Meetings and conferences offer opportunities for those interested in history to exchange information and to give mutual advice and suggestions. Such sessions may occasionally be devoted to general or to national history, but most of them should be concerned primarily with local history. The genealogist and the information he has at his disposal may sometimes be fitted into such sessions, and there is the possibility of tying them in with the adult education programs which are currently in vogue.

Plays, pageants, and the celebration of anniversaries should figure largely in a local historical program. We all are attracted and held by the dramatic episodes of our past, and there are fine possibilities of developing popular interest in this way. To be most effective, such performances should be based upon thorough research and should emphasize figures and events of local signifi-

Page 414

cance rather than following the somewhat stereotyped scenes which are sometimes presented, showing the Indians, the early pioneers, covered wagons, and the like. Of course such topics will need to be included, but local events should be emphasized, those things which go to make the history of one locality different from that of its neighbors.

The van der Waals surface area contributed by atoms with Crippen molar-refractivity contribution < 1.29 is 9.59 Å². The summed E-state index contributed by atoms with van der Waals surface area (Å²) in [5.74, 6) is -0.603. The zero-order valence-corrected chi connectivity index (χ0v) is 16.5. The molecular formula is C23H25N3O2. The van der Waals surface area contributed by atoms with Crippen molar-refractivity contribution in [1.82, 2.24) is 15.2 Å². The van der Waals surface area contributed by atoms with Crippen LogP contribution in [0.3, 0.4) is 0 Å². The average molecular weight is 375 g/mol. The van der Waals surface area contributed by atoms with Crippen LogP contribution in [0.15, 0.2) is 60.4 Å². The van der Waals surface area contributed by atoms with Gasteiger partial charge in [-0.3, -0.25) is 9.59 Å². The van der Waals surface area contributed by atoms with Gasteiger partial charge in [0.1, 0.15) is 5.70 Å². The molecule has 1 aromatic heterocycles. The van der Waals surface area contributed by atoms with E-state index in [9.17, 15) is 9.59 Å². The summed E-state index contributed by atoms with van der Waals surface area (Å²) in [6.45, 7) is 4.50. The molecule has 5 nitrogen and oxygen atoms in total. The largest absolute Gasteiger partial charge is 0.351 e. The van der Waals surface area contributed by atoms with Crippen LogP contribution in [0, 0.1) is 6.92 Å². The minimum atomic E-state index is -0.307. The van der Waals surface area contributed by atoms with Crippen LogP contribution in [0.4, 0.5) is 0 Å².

At Fort Raleigh on Roanoke Island, in eastern North Carolina, is produced every summer, five nights a week, Paul Green's his- torical drama, "The Lost Colony." The product of careful research, it tells in a simple but very effective way the story of the colony sent over by Sir Walter Raleigh in the 1580's, which disappeared into the wilderness and was never heard of again. Played under the stars, on the very site where the colony settled, it is historical drama at its very best. During the four years of its presentation it has been viewed by more than a quarter of a million people. Some of you may have seen it. I hope that sooner or later all of you can do so.

The radio offers a field for developing a local historical program, though I must confess that sometimes I am disappointed at the results.

We all know, however, that radio programs can arouse a great deal of interest, and that they have been conducted successfully in the field of local history. We would do well to investigate the possibilities, if we have not already done so.

I have touched upon some, though by no means all, of the possible phases of a local historical program. The question, "Who is to conduct such a program?" need hardly be asked, for the answer is obvious—the local historical society or group in each community. If history is to be given a broader basis of support, if a program of history for the people is to be developed, then such a program must rest in large measure upon the support of these community historical groups. Just as local self-government must be the foundation of the democratic state, so local historical interest and activity must be the chief means of support of a general, popular historical program.

The possibilities in this field are infinite. Our history should be something of broad, general interest—not merely for the professional historians, not merely for the genealogists, not just for any other limited group, but instead for the people at large. There are opportunities in this realm of which we have only begun to take advantage.